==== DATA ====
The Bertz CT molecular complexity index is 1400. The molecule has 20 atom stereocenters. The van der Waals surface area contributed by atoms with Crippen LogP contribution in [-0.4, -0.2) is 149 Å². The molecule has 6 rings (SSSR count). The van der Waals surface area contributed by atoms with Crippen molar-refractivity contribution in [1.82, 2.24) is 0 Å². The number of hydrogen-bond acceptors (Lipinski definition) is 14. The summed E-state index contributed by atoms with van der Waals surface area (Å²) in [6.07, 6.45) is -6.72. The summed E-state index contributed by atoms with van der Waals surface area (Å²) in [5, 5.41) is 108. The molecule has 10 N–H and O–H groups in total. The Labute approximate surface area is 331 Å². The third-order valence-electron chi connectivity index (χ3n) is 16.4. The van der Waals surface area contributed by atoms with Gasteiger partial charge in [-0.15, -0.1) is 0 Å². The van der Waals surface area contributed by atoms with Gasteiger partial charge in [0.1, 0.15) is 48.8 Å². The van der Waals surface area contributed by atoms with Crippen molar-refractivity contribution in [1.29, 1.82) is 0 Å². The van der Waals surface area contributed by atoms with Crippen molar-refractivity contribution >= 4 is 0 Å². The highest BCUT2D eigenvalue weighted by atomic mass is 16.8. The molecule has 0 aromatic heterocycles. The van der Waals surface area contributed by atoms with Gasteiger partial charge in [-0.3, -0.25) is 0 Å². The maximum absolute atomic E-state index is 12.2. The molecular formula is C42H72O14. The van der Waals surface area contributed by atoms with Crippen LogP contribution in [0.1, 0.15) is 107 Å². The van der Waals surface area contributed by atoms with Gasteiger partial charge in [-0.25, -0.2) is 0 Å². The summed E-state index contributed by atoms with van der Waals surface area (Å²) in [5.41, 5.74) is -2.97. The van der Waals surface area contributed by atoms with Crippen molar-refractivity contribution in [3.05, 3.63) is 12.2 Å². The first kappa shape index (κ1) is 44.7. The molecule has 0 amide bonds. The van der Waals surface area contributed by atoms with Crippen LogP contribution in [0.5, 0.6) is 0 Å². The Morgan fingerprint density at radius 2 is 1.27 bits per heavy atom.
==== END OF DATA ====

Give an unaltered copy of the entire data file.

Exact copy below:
The Bertz CT molecular complexity index is 1400. The molecule has 20 atom stereocenters. The van der Waals surface area contributed by atoms with Crippen LogP contribution in [-0.4, -0.2) is 149 Å². The molecule has 6 rings (SSSR count). The van der Waals surface area contributed by atoms with Crippen molar-refractivity contribution in [1.82, 2.24) is 0 Å². The number of hydrogen-bond acceptors (Lipinski definition) is 14. The summed E-state index contributed by atoms with van der Waals surface area (Å²) in [6.07, 6.45) is -6.72. The summed E-state index contributed by atoms with van der Waals surface area (Å²) in [5, 5.41) is 108. The molecule has 10 N–H and O–H groups in total. The Labute approximate surface area is 331 Å². The third-order valence-electron chi connectivity index (χ3n) is 16.4. The van der Waals surface area contributed by atoms with Gasteiger partial charge in [-0.15, -0.1) is 0 Å². The van der Waals surface area contributed by atoms with Gasteiger partial charge in [0.1, 0.15) is 48.8 Å². The van der Waals surface area contributed by atoms with Crippen molar-refractivity contribution in [1.29, 1.82) is 0 Å². The van der Waals surface area contributed by atoms with Crippen molar-refractivity contribution >= 4 is 0 Å². The highest BCUT2D eigenvalue weighted by atomic mass is 16.8. The molecule has 0 aromatic heterocycles. The van der Waals surface area contributed by atoms with Gasteiger partial charge in [-0.3, -0.25) is 0 Å². The maximum absolute atomic E-state index is 12.2. The molecular formula is C42H72O14. The van der Waals surface area contributed by atoms with Crippen LogP contribution in [0.1, 0.15) is 107 Å². The van der Waals surface area contributed by atoms with Gasteiger partial charge in [-0.25, -0.2) is 0 Å². The summed E-state index contributed by atoms with van der Waals surface area (Å²) in [5.41, 5.74) is -2.97. The van der Waals surface area contributed by atoms with Crippen molar-refractivity contribution in [3.05, 3.63) is 12.2 Å². The first kappa shape index (κ1) is 44.7. The molecule has 0 amide bonds. The van der Waals surface area contributed by atoms with Crippen LogP contribution in [0.5, 0.6) is 0 Å². The Morgan fingerprint density at radius 2 is 1.27 bits per heavy atom.